• UFC Live

High testosterone caused Marquardt's medical failure

ESPN staff
June 28, 2011
The Nate Marquardt scandal

A tearful Nate Marquardt has revealed that he failed his medical examination at UFC Live because his testosterone levels were too high.

The former UFC middleweight had to make a last-ditch withdrawal from Sunday's main event, leaving opponent Rick Story to face Charlie Brenneman, and the UFC without the main fight of the evening.

President Dana White subsequently axed Marquardt, stating that he was "disgusted" with the American, urging him to "man up" and tell the truth, whilst promising he would never fight in the UFC again. White also stated everybody would understand his decision when the truth became known.

A full four days after Marquardt failed his medical examination, he finally broke his silence on Tuesday, telling the MMA Hour that he had been on Hormone Replacement Therapy.

Marquardt said he had been on the treatment since August 2010 after feeling "lethargic", insisting he had been in constant contact with the regulatory commission at all times.

However, three weeks out from the Story fight, Marquardt stated his doctor recommended a higher dose of testosterone, because his count was lower than it should have been. Marquardt claimed a regular treatment would not have had his levels back to normal in time for the fight.

The result was Saturday's pull-out, with Marquardt's testosterone levels still too high and above the legal limit for fighting.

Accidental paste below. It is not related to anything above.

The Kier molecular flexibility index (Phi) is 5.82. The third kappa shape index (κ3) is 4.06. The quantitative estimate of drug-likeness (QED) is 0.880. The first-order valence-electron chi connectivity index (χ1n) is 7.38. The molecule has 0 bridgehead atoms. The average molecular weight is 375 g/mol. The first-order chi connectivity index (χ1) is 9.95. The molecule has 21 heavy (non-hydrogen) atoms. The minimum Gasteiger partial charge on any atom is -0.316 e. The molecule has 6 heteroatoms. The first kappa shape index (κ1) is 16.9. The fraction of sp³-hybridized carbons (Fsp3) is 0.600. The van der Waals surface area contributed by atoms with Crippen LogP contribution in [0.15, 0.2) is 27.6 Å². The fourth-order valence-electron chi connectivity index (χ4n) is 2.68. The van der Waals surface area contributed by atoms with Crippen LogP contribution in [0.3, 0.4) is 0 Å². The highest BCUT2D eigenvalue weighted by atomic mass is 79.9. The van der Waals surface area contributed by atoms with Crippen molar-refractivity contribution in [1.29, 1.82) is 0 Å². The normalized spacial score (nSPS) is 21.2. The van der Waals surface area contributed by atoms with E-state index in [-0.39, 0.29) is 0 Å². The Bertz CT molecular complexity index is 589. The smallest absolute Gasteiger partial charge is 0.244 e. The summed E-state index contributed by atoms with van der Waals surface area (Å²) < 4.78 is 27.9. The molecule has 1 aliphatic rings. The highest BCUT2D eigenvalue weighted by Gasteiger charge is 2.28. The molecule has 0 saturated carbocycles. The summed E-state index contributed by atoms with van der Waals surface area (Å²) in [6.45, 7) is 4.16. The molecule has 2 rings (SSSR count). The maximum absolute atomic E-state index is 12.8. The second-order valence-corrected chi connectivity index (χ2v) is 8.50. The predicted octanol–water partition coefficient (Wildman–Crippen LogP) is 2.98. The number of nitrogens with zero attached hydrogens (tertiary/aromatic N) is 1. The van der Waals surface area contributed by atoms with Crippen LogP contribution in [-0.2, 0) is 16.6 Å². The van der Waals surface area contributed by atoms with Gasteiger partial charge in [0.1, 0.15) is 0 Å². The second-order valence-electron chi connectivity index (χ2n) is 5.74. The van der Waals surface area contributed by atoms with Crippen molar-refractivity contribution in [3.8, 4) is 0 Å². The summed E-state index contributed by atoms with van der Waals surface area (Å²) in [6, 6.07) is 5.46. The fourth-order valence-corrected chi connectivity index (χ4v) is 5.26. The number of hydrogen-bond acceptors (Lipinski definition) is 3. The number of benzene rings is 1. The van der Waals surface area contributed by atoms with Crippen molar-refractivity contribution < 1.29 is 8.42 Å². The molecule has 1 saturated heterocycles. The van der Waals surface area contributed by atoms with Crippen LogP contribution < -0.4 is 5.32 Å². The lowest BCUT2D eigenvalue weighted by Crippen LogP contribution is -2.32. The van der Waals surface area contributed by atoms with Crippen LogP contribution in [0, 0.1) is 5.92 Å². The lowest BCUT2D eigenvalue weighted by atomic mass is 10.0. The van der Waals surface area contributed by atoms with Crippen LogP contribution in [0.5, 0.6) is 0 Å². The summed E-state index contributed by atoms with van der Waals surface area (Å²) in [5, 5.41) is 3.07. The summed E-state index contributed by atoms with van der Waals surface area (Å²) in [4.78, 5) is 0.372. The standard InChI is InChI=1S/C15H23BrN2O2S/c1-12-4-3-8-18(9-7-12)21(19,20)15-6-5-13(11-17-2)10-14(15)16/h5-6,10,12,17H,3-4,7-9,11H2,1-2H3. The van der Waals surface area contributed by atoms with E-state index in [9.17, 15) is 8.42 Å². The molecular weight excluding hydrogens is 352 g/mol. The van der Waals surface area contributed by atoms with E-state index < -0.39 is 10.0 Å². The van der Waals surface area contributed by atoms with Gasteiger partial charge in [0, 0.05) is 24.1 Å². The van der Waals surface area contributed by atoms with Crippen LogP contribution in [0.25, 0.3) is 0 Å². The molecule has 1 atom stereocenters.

"I was not medically cleared because of a situation I've been dealing with since August. Last year, I was feeling sluggish and my memory had gone out the window. I was irritable," said Marquardt. "I knew something was wrong. Felt like I was over-training when that wasn't the case.

"I got the fight with Dan Miller in New Jersey (last year), where I applied for a therapeutic use exemption. They came back and said they would let me fight this fight, but they wanted to make sure that I needed the treatment. They said my doctor submitted paperwork that seemed incomplete.

"They wanted me to go off treatment for eight weeks, take three blood tests and have an endocrinologist examine them to make sure I still needed treatment. The endocrinologist wrote out a letter that said I had low testosterone and I was a candidate for hormone replacement therapy and that I should go back on treatment.

"[My doctor] said [therapy] wouldn't make me feel better by the time of my [next] fight [with Story] unless we did a more aggressive treatment. So I was on the treatment for two weeks and I took a blood test, which is normal throughout treatment to make sure you're in normal ranges. That test came back high. At that point, my doctor said I should go off treatment and hope that I was down to normal levels. At that point, I was panicked."

Marquardt claims his level was narrowly over the legal limit on Saturday, and that he would have been able to fight had the test been done on Sunday.

"The week of the fight, I requested several tests. Each test showed my levels were going down. I took a test on weigh-in day, and it was still above the range that that commission was going to let me fight," said Marquardt. "At that point, I was told that I was going to be put on suspension. The day of the fight, I woke up and took a test. That test came back well within ranges. I took a test with a doctor from the commission yesterday, and it had gone down even more so.

"It's a nightmare. It's very stressful. At the same time, I lean on my faith in God, and my wife has been so supportive. I'm such a blessed man. I want to apologize to the fans. I feel like I let them down. I feel like I let my family down, and I obviously upset the UFC and my sponsors. I just hope everyone can forgive me. I'm trying my best."

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